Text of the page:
Simon Barnes writes about the cunning disguise of one of the world’s smallest birds in his latest post in his blog series, Barnes’s Bestiary.
Years ago I interviewed the great thriller writer Peter O’Donnell, creator of the immortal Modesty Blaise. I asked him about Nanny Prendergast — one of his better villains – she’s in The Xanadu Talisman, read it for yourself – and asked: “Where the hell did that idea come from?”
Laughing, shaking his head in helpless bewilderment, he replied: “No idea.”
It’s a question I’m often tempted to ask when I look at the creatures of the wild world. How the hell did they ever come up with that idea?
So here’s a bird that asks: “What can I do to get more than my fair share of food?”
“I know – pretend to be a bee!”
And that’s precisely what the Bumblebee Hummingbird does. It doesn’t get the name just for being small – and it’s small even by hummingbird standards, no more than three inches long (7.5 cm) and weighing three-quarters of an ounce (2.2 grams). It also flies in the jerky, preoccupied manner of a bee and the hum of its wings sounds like the buzz of a bee.
Hummingbirds are almost laughably aggressive birds. Their feeding territory is their life, and they will busily and nosily repel all species of hummingbirds from their patch. But the Bumblebee Hummingbird can often slip into the same patch of flowering forest, and the resident hummingbird will pay it no mind: it’s only a bloody bee, ignore it, it’s not a threat. Their disguise confuses the dominant hummingbird and allows them to drink their fill of nectar, hiding in plain sight.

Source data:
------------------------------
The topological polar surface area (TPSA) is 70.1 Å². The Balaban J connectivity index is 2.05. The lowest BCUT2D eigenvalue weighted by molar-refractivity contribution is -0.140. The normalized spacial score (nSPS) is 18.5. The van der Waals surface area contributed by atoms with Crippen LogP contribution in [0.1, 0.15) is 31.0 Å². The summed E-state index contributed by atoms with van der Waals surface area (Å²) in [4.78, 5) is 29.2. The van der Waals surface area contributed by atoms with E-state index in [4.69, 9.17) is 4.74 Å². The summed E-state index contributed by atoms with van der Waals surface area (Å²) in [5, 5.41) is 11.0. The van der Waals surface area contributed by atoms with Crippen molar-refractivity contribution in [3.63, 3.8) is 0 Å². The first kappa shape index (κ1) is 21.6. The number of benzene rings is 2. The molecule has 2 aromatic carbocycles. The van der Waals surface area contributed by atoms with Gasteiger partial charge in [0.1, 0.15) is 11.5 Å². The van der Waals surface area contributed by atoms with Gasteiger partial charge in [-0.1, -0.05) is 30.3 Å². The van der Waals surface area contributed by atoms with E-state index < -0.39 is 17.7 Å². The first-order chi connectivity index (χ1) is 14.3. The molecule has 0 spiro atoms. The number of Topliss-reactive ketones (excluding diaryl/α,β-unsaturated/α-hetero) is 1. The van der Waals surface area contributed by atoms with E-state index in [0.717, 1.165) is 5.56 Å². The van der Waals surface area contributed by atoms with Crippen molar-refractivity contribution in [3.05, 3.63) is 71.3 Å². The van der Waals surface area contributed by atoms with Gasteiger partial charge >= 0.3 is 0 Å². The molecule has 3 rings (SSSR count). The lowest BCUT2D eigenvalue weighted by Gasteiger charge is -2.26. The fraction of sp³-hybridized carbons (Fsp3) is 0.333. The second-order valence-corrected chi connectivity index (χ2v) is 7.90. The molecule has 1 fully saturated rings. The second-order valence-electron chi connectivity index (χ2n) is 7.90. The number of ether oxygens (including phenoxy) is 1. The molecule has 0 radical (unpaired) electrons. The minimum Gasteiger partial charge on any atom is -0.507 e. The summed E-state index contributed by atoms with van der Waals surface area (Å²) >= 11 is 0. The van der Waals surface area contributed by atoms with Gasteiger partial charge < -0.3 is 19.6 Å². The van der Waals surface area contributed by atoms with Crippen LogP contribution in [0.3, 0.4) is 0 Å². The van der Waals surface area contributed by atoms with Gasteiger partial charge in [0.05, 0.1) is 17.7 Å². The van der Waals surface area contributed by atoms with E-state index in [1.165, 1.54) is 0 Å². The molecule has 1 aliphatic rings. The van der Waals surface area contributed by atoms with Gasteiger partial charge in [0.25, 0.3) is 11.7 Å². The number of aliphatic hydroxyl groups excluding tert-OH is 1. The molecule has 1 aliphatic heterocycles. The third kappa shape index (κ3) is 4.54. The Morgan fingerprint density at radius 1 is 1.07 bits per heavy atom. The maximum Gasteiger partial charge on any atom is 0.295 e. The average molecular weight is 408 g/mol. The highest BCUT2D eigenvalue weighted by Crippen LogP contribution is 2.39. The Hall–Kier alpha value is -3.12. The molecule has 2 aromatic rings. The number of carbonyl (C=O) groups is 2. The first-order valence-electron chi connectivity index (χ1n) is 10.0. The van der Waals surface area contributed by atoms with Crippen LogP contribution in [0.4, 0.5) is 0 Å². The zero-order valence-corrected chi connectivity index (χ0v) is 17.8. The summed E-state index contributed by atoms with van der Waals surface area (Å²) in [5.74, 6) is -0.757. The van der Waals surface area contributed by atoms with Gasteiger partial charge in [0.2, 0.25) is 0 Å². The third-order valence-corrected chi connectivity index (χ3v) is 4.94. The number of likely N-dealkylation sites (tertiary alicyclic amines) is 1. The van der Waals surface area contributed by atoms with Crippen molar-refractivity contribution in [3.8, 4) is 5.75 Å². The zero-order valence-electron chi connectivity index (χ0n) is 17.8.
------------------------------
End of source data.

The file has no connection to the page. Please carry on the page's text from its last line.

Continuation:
And so armed with this cunning plan, Bumblebee Hummingbirds make a respectable living in the forests of Mexico. The males wear a dull black bib – but when they change direction and catch the light, this throat-patch explodes into a pink bright enough to blind you.
Humans need the forest as much as bumblebee hummingbirds: so it seems to me a good idea to hold onto the forests we’ve got left. The great forces of evolution created things that the most fertile minds in human history could never dream up. But humanity continues to create villains: shame Modesty Blaise isn’t around to deal with them.
The Bumblebee Hummingbird is one of the charming inhabitants of the ancient forests of Sierra Gorda World Land Trust is currently fundraising to protect. For every £100 donated, our partner in Mexico can purchase one acre of this precious habitat and place it under permanent protection.
Please help us preserve this precious wilderness.
Lyon, D. L. (1976). A montane hummingbird territorial system in Oaxaca, Mexico. The Wilson Bulletin, 280-299.